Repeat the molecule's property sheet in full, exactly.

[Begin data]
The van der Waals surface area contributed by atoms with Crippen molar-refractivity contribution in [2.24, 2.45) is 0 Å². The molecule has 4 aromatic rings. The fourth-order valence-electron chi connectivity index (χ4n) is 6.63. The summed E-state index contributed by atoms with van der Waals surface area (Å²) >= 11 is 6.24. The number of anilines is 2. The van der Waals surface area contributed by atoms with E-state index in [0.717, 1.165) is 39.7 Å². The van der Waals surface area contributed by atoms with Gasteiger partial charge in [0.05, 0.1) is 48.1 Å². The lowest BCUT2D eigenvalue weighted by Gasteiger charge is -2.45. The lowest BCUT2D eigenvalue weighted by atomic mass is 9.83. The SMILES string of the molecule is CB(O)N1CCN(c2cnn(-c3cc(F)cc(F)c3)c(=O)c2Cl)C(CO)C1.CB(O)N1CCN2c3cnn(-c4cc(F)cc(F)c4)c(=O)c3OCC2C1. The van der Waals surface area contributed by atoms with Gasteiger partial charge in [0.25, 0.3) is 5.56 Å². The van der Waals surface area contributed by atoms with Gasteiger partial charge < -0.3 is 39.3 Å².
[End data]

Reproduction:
The van der Waals surface area contributed by atoms with Crippen molar-refractivity contribution in [2.24, 2.45) is 0 Å². The molecule has 4 aromatic rings. The fourth-order valence-electron chi connectivity index (χ4n) is 6.63. The summed E-state index contributed by atoms with van der Waals surface area (Å²) >= 11 is 6.24. The number of anilines is 2. The van der Waals surface area contributed by atoms with E-state index in [0.717, 1.165) is 39.7 Å². The van der Waals surface area contributed by atoms with Gasteiger partial charge in [0.05, 0.1) is 48.1 Å². The lowest BCUT2D eigenvalue weighted by Gasteiger charge is -2.45. The lowest BCUT2D eigenvalue weighted by atomic mass is 9.83. The SMILES string of the molecule is CB(O)N1CCN(c2cnn(-c3cc(F)cc(F)c3)c(=O)c2Cl)C(CO)C1.CB(O)N1CCN2c3cnn(-c4cc(F)cc(F)c4)c(=O)c3OCC2C1. The van der Waals surface area contributed by atoms with Gasteiger partial charge in [0.25, 0.3) is 5.56 Å². The van der Waals surface area contributed by atoms with Gasteiger partial charge < -0.3 is 39.3 Å².